Joey Votto: "it's kind of fun to play the heel"

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I posted that thing the other day about Joey Votto saying he didn’t like the Cubs (and updated later when I realized that I was taking the comments too seriously).  More along those lines today in a post from C. Trent Rosecrans, in which Votto explains that yes, he was joking around a bit when he said that after the All-Star Game, but no, he’s not totally prepared to be all friendly with inter-divisional rivals either.

The post has a video in which Votto tells a young Cubs fan “I don’t sign for Cubs
fans.” Votto expands:

“I don’t,” Votto said, with a laugh. “I try not to. They’re in our same
division and we play good baseball against them. I think it’s kind of
fun to play the heel. Not everything has to be friendly, we take it
seriously every time we go there. It’s not just a game to us, it’s our
job.”

Votto traces his Cub-dislike to 2007, when he was called
up in September and watched the Cubs celebrate a division title at Great
American Ball Park in Cincinnati.

“I still remember that now, I
remember them looking at the scoreboard and Cubs fans cheering and
everyone in the stands wearing blue,” Votto said. “I still remember that
and it meant a lot to me. I guess I should probably let it go, but I’m
not an easy forgiver.”

Most of all, it sounds like Votto is just embracing, however, uncomfortably, the heel mantle a la professional wrestling. He even uses those words himself, saying “it’s kind of fun to play the heel.”

Which I kind of like, because as I’ve said many times, heel-turns are fun. There should more of those in life to break up all of the moral ambiguity. Having a villain is rather cleansing in a weird sort of way, ya know?

But really, if you’re not going to totally own it like Ric Flair or someone, you’re just giving off mixed signals.

(thanks to lar at Wezen-Ball for the heads up)

The Cubs are in desperate need of relief

Associated Press
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Tonight in Chicago Yu Darvish of the Dodgers will face off against Kyle Hendricks of the Cubs. If this were Game 1, we’d have a lot to say about the Dodgers’ trade deadline pickup and the Cubs’ budding ace. If this series continues on the way it’s been going, however, each of them will be footnotes because it has been all about the bullpens.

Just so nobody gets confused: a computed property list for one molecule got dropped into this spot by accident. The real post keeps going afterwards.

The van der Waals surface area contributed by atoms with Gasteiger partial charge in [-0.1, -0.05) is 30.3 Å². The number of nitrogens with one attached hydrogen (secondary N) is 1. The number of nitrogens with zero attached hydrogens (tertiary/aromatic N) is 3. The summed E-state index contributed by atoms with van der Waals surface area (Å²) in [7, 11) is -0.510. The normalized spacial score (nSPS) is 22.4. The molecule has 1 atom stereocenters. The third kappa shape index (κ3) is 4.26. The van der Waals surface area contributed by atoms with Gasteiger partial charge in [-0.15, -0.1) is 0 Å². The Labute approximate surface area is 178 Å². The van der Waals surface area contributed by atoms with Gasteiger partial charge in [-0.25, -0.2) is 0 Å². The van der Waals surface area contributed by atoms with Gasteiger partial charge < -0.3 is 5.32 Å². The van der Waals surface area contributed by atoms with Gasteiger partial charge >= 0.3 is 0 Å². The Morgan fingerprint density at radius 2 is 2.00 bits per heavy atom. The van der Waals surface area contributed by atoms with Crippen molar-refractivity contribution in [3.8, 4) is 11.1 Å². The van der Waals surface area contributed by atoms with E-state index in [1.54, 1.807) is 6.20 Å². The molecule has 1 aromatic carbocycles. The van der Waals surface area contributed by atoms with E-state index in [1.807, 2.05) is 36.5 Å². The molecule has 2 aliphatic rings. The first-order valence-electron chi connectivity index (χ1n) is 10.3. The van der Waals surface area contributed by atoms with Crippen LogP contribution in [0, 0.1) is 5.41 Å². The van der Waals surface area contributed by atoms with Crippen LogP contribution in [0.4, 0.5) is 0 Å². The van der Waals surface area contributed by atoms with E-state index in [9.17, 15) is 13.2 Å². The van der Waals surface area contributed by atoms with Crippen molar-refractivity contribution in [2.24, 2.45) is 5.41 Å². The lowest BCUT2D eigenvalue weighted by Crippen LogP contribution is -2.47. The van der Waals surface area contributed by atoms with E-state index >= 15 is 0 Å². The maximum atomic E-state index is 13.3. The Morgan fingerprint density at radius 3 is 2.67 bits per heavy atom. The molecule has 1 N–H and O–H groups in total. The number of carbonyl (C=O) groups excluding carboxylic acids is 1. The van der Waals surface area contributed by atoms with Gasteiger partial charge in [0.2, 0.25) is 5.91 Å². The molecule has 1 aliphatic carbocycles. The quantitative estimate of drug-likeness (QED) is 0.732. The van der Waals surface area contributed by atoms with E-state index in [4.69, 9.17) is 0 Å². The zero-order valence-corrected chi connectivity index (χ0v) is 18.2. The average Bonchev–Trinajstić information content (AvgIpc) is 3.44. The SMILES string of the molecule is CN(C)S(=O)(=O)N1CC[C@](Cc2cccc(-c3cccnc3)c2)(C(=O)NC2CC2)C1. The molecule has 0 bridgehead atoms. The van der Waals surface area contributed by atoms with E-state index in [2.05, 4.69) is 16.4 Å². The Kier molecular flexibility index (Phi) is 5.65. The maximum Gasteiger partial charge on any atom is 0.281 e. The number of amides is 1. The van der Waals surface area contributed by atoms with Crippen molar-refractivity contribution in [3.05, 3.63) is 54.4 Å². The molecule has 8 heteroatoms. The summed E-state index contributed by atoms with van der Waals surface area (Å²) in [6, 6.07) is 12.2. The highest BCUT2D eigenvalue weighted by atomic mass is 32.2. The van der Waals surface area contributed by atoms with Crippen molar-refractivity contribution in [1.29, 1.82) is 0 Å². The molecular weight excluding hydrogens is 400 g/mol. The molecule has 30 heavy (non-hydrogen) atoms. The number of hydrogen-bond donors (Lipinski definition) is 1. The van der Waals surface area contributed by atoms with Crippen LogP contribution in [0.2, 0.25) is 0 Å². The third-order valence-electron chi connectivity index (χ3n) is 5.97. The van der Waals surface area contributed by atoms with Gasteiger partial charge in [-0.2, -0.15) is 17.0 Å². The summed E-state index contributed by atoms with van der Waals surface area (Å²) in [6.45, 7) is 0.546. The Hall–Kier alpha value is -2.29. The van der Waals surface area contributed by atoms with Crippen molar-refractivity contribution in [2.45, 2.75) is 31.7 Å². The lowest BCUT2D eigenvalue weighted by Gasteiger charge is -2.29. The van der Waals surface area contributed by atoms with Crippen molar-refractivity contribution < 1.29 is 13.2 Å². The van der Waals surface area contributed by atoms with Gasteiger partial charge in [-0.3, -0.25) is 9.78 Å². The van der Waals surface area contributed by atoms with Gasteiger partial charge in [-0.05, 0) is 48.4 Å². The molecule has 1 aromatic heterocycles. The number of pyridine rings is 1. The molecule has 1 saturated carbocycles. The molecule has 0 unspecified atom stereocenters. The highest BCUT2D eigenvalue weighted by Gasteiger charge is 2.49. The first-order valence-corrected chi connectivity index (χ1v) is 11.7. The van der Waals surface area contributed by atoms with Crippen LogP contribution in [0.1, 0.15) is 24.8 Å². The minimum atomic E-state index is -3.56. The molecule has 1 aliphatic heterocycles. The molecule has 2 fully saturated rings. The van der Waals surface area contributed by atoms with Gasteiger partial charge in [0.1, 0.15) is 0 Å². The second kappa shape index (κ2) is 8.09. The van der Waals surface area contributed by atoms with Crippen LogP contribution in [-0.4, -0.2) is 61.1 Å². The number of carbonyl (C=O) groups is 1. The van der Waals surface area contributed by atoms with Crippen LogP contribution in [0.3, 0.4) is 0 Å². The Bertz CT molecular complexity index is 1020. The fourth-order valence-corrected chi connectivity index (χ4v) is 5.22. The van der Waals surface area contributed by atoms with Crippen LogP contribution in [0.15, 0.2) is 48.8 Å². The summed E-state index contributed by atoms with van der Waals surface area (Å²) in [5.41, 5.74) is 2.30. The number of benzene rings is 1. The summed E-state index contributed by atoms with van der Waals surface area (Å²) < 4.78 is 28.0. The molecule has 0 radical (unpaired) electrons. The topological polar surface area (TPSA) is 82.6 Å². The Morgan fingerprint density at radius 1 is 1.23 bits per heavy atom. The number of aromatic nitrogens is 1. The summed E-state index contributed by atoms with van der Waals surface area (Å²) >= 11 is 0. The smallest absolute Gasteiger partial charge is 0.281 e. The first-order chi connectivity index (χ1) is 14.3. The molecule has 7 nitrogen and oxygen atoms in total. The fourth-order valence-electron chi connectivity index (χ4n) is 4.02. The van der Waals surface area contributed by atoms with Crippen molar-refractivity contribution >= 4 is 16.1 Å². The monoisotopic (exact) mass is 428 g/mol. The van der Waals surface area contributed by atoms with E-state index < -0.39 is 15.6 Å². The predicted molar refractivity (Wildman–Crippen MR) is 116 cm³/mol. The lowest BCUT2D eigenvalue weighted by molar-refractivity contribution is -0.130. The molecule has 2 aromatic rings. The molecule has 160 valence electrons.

The Cubs, you may have heard, are having tremendous problems with relief pitching. Both their own and with the opposition’s. Cubs relievers have a 7.03 ERA this postseason, and have allowed six runs on eight hits and have walked six batters in seven innings of work. And no, the relief struggles aren’t just a matter of Joe Maddon pushing the wrong buttons (even though, yeah, he has pushed the wrong buttons).

Maddon pushed Wade Davis for 44 pitches in Game 5 of the NLDS, limiting his availability in Games 1 and 2. That pushing is a result of a lack of relief depth on the Cubs. Brian Duensing, Pedro Strop and Carl Edwards Jr. all have talent and all have had their moments, but none of them are the sort of relievers we have come to see in the past few postseasons. The guys who, when your starter tosses 80 pitches in four innings like Jon Lester did the other night, can be relied upon to shut down the opposition for three and a half more until your lights-out closer can get the four-out save.

In contrast, the Dodgers bullpen has been dominant, tossing eight scoreless innings. Indeed, Dodgers relievers have tossed eight almost perfect innings, allowing zero hits and zero walks while striking out nine Cubs batters. The only imperfection came when Kenley Jansen hit Anthony Rizzo in Game 2. That’s it. Compare this to the past couple of postseasons where the only truly reliable arm down there was Jansen, and in which Dodgers managers have had to rely on Clayton Kershaw to come on in relief. That has not been a temptation at all as the revamped L.A. pen, featuring newcomers Brandon Morrow and Tony Watson. Suffice it to say, Joe Blanton is not missed.

Which brings us back to Kyle Hendricks. He has pitched twice this postseason, pitching seven shutout innings in Game 1 of the NLDS but getting touched for four runs on nine hits while allowing a couple of dingers in Game 5. If the good Hendricks shows up, Maddon will be able to ride him until late in the game in which a now-rested Davis and maybe either Strop or Edwards can close things out in conventional fashion, returning this series to competitiveness. If the bad Hendricks does, he’ll have to do what he did in that NLDS Game 5, using multiple relievers and, perhaps, a repurposed starter in relief while grinding Davis into dust again. That was lucky to work there and doing it without Davis didn’t work in Game 2 on Sunday night.

So it all falls to Hendricks. The Dodgers have shown how soft the underbelly of the Cubs pen truly is. If they get to Hendricks early and get into that pen, you have to like L.A’s chances, not just in this game, but for the rest of the series, as bullpen wear-and-tear builds up quickly. It’s pretty simple: Hendricks has to give the Cubs some innings tonight. There is no other option available.

Just ask Joe Maddon. He’s tried.